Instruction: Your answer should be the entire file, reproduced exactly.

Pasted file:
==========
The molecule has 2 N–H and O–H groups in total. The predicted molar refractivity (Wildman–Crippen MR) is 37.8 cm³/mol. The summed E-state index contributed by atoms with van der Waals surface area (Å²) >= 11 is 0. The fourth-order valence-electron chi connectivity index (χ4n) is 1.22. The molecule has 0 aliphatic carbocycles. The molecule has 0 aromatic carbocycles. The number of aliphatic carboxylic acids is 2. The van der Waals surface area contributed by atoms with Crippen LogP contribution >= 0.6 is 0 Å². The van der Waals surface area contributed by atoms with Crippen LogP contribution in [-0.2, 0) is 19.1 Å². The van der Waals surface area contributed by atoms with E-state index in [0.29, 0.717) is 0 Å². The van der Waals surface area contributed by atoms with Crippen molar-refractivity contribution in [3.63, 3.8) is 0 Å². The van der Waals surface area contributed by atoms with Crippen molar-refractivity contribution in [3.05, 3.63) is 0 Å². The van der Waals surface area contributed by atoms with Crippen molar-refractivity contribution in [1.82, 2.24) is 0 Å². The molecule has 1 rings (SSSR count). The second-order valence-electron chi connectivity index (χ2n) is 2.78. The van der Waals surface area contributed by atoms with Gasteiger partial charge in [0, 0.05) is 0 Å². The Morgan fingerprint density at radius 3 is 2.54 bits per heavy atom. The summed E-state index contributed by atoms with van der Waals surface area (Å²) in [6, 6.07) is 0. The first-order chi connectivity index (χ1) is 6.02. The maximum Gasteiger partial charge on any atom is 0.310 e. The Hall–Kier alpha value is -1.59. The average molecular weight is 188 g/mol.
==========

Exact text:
The molecule has 2 N–H and O–H groups in total. The predicted molar refractivity (Wildman–Crippen MR) is 37.8 cm³/mol. The summed E-state index contributed by atoms with van der Waals surface area (Å²) >= 11 is 0. The fourth-order valence-electron chi connectivity index (χ4n) is 1.22. The molecule has 0 aliphatic carbocycles. The molecule has 0 aromatic carbocycles. The number of aliphatic carboxylic acids is 2. The van der Waals surface area contributed by atoms with Crippen LogP contribution >= 0.6 is 0 Å². The van der Waals surface area contributed by atoms with Crippen LogP contribution in [-0.2, 0) is 19.1 Å². The van der Waals surface area contributed by atoms with E-state index in [0.29, 0.717) is 0 Å². The van der Waals surface area contributed by atoms with Crippen molar-refractivity contribution in [3.63, 3.8) is 0 Å². The van der Waals surface area contributed by atoms with Crippen molar-refractivity contribution in [3.05, 3.63) is 0 Å². The van der Waals surface area contributed by atoms with Crippen molar-refractivity contribution in [1.82, 2.24) is 0 Å². The molecule has 1 rings (SSSR count). The second-order valence-electron chi connectivity index (χ2n) is 2.78. The van der Waals surface area contributed by atoms with Gasteiger partial charge in [0, 0.05) is 0 Å². The Morgan fingerprint density at radius 3 is 2.54 bits per heavy atom. The summed E-state index contributed by atoms with van der Waals surface area (Å²) in [6, 6.07) is 0. The first-order chi connectivity index (χ1) is 6.02. The maximum Gasteiger partial charge on any atom is 0.310 e. The Hall–Kier alpha value is -1.59. The average molecular weight is 188 g/mol.